As a result, the United States military budget increased four-fold in defense spending. American officials at the time were encouraging development of nuclear weapons like those that had ended World War II. Thus, began the infamous “arms race”. In 1949, the Soviets tested their first atom bomb, the test was codenamed “RDS-1,” which was commonly referred to as “Joe-1” in the United States. In response, President Truman announced that the U.S. would build an even bigger and better bomb: the hydrogen bomb, or “superbomb.” Stalin followed close behind. As a result, the stakes of the Cold War were now dangerously high. The first H-bomb was conducted in the Eniwetok atoll in the Marshall Islands. The bomb, named “Mike” showed a very clear and undisputed result, just how fearsome and deadly nuclear technology could be. It created a 25-square mile fireball that vaporized an island and blew a 6,300 ft. in diameter and 130 ft. deep crater into the ocean floor. At that point in 1952 it was the largest nuclear explosion to date. Today, it still ranks fourth among all U.S. nuclear tests. “Mike” had the power to destroy half of Manhattan, and as the arms race continued, subsequent American and Soviet tests would send radioactive waste flying off into the atmosphere.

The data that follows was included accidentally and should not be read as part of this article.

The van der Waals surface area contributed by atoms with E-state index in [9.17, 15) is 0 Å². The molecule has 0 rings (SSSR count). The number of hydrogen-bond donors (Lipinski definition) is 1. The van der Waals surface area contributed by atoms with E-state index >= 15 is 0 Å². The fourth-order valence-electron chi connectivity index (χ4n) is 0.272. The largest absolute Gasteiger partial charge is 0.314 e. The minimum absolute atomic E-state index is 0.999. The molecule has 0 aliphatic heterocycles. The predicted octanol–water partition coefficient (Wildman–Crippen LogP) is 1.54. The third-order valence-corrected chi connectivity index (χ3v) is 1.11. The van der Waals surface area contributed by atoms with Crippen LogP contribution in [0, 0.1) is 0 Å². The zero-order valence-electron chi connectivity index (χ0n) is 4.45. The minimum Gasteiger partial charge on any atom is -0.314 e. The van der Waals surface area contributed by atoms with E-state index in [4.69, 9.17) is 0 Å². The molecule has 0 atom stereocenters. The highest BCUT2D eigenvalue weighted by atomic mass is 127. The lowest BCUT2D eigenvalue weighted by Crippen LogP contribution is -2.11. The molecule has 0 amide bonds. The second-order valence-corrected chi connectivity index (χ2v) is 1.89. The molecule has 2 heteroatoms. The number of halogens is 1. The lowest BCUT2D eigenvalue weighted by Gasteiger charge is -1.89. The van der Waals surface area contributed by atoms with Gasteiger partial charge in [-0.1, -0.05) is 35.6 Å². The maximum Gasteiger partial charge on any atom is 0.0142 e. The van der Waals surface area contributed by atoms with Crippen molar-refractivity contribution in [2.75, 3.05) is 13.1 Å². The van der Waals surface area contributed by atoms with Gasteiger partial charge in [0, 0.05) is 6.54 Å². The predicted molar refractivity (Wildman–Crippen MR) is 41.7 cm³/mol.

On October 4th, 1957, the Cold War extended to space with the launch of a Soviet-made R-7 missile, carrying “Sputnik” (Russian for “traveling companion”), the world’s first artificial satellite and the first man-made object to be placed in earth’s orbit. Sputniks launch was a surprise to most Americans, and not a pleasant one, at that. The idea that the Soviets had beaten the Americans to space was unpleasant, it was crucial not to lose to much ground. In addition, the idea of the Soviets possessing an intercontinental missile capable of delivering a nuclear warhead into U.S. air space meant that gathering intelligence was now of the utmost priority. In 1958, the United States launched its own satellite, Explorer I, designed by the U.S. Army under the direction from rocket scientist Wernher Von Braun, thus kicking off the “space race”. That may, after Alan Shepard became the first American in space, John F. Kennedy made the bold public claim that by the end of the decade, the United States would land a man on the moon. As we know, his claim came true. On July 20th, 1969, Neil Armstrong of NASA’s Apollo 11 mission became the first man to set foot on the moon, effectively winning the space race.In June of 1950, the first military action of the Cold War took place when the Soviet-backed North Korean people’s army invaded its pro-Western neighbor to the south. American officials feared this was the beginning of a communist campaign to take over the world, and deemed nonintervention was no longer an option.